Christmas Eve, 1906. Professor Reginald A. Fessenden, in Brant Rock, Massachusetts, plays a recording from Handel. Then he takes up his violin and plays “O Holy Night.” He reads aloud a passage from the Bible: “And, lo, the angel of the Lord came upon them …”
It was, so far as we know, the first radio broadcast ever made.
The audience would have been chiefly radio operators on ships along the east coast of America. The U.S. Navy had been broadcasting daily time signals and weather reports since 1904, but in Morse code. It must have been eerie to hear a human voice, and the strains of a well-known carol, emerge without warning from their transmitters as they sat at their posts on Christmas Eve.
I find this a strangely moving picture. I like that Fessenden – a Canadian inventor who in 1886, at the age of 19, moved to New York in order to talk Thomas Edison into giving him a job – chose to read this passage in particular.
It’s from the Gospel of Luke, and tells the story of shepherds minding their own business (sheep) in the fields around Bethlehem when suddenly, the whole place is blazing with light and an angel is declaring “good tidings of great joy” for all people, in the form of a baby boy lying in a manger in the town just yonder.
The shepherds are “sore afraid,” the King James Bible reports. They’re freaked out. But they debrief among themselves, and decide to go and see the child. And once they have, they can’t shut up about him; they transmit the message on, spreading wonder and amazement.
We have no record of the response of those radio operators to the same message in 1906. Fessenden concluded by wishing them a merry Christmas, announcing that the program would be repeated in one week, on New Year’s Eve, and urging listeners to write in if they could hear him.
You can imagine him, speaking into an unproven device, sending soundwaves out into the void, hoping somebody is on the other end. Checking the mail all that week, looking for some return to his message. Standing on the cusp of a new epoch in human communication.
The repeat of Fessenden’s miscellaneous Christmas program on 31 December was supposedly heard as far south as the Caribbean; later transmissions from the Brant Rock Station made it across the Atlantic, to the west coast of Scotland. This at a time when the human voice had never been heard, live, disconnected from the immediate vicinity of the person to whom it belonged.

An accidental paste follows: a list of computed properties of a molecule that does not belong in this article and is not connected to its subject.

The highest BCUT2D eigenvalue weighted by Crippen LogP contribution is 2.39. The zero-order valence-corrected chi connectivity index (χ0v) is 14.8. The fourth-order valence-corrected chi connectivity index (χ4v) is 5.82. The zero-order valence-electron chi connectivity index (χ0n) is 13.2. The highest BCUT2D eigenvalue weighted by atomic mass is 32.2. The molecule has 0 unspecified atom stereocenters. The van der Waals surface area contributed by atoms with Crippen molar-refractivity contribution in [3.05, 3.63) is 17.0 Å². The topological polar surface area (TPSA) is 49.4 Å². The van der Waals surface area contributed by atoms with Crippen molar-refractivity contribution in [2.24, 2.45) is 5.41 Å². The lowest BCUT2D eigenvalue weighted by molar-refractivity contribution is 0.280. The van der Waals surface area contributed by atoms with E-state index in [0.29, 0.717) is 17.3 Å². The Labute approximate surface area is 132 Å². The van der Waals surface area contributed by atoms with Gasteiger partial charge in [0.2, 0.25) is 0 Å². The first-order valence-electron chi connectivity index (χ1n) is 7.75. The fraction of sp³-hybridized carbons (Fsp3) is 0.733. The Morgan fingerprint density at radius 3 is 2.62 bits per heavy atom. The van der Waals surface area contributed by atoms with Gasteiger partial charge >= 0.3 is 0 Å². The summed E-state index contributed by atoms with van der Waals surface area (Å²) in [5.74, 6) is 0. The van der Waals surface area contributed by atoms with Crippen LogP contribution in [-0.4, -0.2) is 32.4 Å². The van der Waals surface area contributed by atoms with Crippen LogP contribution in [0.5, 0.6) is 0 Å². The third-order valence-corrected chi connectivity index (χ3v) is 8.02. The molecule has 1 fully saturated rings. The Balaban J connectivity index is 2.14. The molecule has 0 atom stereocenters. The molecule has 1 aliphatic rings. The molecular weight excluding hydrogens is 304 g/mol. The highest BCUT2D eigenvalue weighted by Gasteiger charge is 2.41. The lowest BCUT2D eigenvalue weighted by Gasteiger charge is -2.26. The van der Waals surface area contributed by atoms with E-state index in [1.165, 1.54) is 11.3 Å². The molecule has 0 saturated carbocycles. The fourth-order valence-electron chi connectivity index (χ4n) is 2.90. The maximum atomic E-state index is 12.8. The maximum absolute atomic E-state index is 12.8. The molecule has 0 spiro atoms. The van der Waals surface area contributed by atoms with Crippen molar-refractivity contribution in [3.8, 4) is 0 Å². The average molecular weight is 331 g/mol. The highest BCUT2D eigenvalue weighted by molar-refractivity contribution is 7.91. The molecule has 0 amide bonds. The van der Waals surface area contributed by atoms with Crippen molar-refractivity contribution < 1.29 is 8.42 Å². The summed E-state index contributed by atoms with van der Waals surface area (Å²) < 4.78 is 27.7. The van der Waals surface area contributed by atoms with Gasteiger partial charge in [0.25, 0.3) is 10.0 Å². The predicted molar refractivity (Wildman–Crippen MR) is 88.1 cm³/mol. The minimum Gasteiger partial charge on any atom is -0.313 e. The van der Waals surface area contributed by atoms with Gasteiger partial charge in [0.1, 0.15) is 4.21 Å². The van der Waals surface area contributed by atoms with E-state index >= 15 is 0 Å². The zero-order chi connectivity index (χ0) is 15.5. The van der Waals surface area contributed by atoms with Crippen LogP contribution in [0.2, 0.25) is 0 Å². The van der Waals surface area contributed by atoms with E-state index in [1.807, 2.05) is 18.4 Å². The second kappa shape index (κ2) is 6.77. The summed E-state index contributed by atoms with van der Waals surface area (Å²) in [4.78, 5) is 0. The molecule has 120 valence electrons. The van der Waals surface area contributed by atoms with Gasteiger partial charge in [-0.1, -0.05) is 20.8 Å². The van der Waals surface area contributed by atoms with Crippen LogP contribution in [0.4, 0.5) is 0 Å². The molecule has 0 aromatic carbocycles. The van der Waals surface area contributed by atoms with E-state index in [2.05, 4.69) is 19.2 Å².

These are astounding distances – dwarfed, however, by another Christmas Eve message delivered more than 60 years later.
The Apollo 8 mission was originally conceived as a test run for the lunar module (later used in the Apollo 11 moon landing), within Earth’s orbit. Instead, astronauts Frank Borman, Jim Lovell and William Anders spent the night before Christmas, 1968, orbiting the moon. They became the first humans to leave Earth’s gravitational pull, the first to see the dark side of the moon, and the first to view all of Earth from space.
These guys also opened the Bible for a Christmas message back to Earth. It was the most watched television event in history up to that point. Looking at the planet in its entirety in a way no one before them had ever done, they went back to the beginning, and between them read out the creation account in Genesis 1:
“In the beginning, God created the heaven and the earth … And the Spirit of God moved upon the face of the waters. And God said, ‘Let there be light’ … And God called the dry land Earth; and the gathering together of the waters called he Seas: and God saw that it was good.”
“And from the crew of Apollo 8,” Borman concluded, “we close with good night, good luck, a Merry Christmas, and God bless all of you, all of you on the good earth.”
Naturally, a culture draws on its shared sacred texts at such moments. Where might we turn now, on a comparable occasion, for words of suitable solemnity and beauty and joy?
The news of a Creator God, showing up as a baby in a manger, is unlikely to be broadcast from the surface of Mars anytime soon. But it will be noised abroad in countless places across the earth this Christmas.
Not, perhaps, by means of epoch-making new channels. But many will find it still as startling and as wondrous as those shepherds who stood in awe while “the glory of the Lord shone round about them,” and a voice from the outside broke in, declaring peace on earth, and good will to all.
Natasha Moore is a Research Fellow with the Centre for Public Christianity. She has a PhD in English from the University of Cambridge and is the editor of 10 Tips for Atheists … and Other Conversations in Faith and Culture.
This article first appeared at ABC Religion & Ethics under the title “‘Good Tidings of Great Joy’: It’s No Wonder We Keeping Tuning in to the Bible”.